Definitions and Categories of AT

Assistive Technology – A Definition

Assistive Technology (AT)
The term assistive technology refers to a broad range of devices and services and has a number of definitions, the ones used within this guide are taken from the Assistive Technology Act. United States Congress (2004) and acknowledged by the World Health Organization (WHO) and World Bank in 2011 in the publication World Report on Disability.

An Assistive Technology Device is defined as:
“any item, piece of equipment, or product system, whether acquired commercially, modified, or customized, that is used to increase, maintain, or improve functional capabilities of individuals with disabilities.”

An Assistive Technology Service is defined as:
“any service that directly assists an individual with a disability in the selection, acquisition or use of an assistive technology device.”

While the definition uses the term “device”, it is important to recognise that assistive technology also includes software.


Electronic Assistive Technology (EAT)
The term electronic assistive technology has no clear definition; it tends to be used in two different ways:

  • The term electronic assistive technology can be used to describe an item, product, or system that is electronically powered (mains electricity and/or battery), often described as high-tech assistive technology, that fall within the definition of an assistive technology device.
  • Electronic assistive technology is often used as a “catch-all” generic term to describe a service provision (e.g. EAT Service) that incorporates one or more of the following service examples:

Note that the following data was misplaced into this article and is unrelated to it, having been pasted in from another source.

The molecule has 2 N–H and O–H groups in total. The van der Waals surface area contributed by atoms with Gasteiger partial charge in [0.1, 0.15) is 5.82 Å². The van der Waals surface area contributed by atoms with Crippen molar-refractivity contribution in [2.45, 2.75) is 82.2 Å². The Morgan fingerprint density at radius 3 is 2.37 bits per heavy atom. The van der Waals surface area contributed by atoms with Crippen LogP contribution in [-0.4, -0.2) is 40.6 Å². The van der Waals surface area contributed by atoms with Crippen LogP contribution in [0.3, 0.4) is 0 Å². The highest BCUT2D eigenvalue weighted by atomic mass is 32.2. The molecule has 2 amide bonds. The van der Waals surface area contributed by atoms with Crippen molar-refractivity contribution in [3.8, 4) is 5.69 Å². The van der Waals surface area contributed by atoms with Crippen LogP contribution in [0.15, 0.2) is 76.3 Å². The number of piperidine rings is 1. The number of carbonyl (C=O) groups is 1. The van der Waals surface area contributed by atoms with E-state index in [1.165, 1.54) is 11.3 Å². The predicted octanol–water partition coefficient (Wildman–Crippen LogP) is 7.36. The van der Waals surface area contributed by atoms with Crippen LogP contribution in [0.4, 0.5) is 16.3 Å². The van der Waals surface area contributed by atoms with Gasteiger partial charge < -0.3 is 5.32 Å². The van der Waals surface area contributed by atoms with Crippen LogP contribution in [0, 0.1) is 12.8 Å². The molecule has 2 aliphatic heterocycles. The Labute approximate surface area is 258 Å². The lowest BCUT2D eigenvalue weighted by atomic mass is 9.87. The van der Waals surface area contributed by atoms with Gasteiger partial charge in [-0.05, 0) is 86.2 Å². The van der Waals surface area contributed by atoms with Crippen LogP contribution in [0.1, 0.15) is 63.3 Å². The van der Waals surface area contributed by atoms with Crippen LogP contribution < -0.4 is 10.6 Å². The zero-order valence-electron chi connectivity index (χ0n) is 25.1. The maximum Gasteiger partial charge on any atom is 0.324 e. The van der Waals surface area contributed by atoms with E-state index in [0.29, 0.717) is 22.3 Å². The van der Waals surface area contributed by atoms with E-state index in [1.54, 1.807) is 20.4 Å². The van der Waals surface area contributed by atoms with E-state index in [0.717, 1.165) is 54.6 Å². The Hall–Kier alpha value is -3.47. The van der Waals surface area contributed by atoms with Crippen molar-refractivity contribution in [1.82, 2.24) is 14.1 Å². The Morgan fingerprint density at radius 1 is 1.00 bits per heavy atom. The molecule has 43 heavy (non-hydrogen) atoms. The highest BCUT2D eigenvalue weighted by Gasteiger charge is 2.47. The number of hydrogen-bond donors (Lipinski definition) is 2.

• Environmental Control Service
    • Wheelchair Service (incorporating powered wheelchair control systems)
    • Communication Aids Service
    • Computer Access and Control Interface  Service
    • Telecare/Telehealth Service

The list of services above are just examples, an EAT service may include any number of assistive technology categories that incorporate high-tech AT.


Categories of Assistive Technology

Due to the broad spectrum of assistive technology there are different categories (groupings) for AT devices/products. The main AT categories are listed below, the names may differ in some listings but the general groupings tend to be similar:

  • Aids for Daily Living (ADL)
  • Environmental Controls (EC)
  • Mobility
  • Seating and Positioning
  • Communication Aids (Augmentative and Alternative Communication (AAC))
  • Computer Access
  • Blindness and Visual Impairment (VI)
  • Deafness and Hearing Impairment (HI)
  • Telecare/Telehealth
  • Cognition and Learning Disabilities
  • Recreation and Leisure
  • Prosthetics and Orthotics
  • Vehicle Modifications
  • Architecture and Universal/Inclusive Design

Some services include more than one category in their service offering e.g. A Wheelchair Service may incorporate Mobility, Seating and Posture, and some aspects of Environmental Control such as, integrated wheelchair controls that can enable an electric wheelchair user to open doors, turn on/off lights, access computers, TV and/or entertainment systems via an adapted wheelchair controller.

Aids for Daily Living (ADL or AfDL)

Aids for daily living are devices and aids that promote independence in activities such as cooking, eating, dressing, toileting, bathing and other daily activities in and around the home for people who may have disabilities and/or problems with dexterity, strength, stamina, or other limiting condition.

Examples: Medication organizer/dispenser, extended shoe horn, raised toilet seat, grab bar, adapted cooking and eating utensils, bottle cap and jar lid opener, zipper pull, adapted table.

Environmental Control (EC)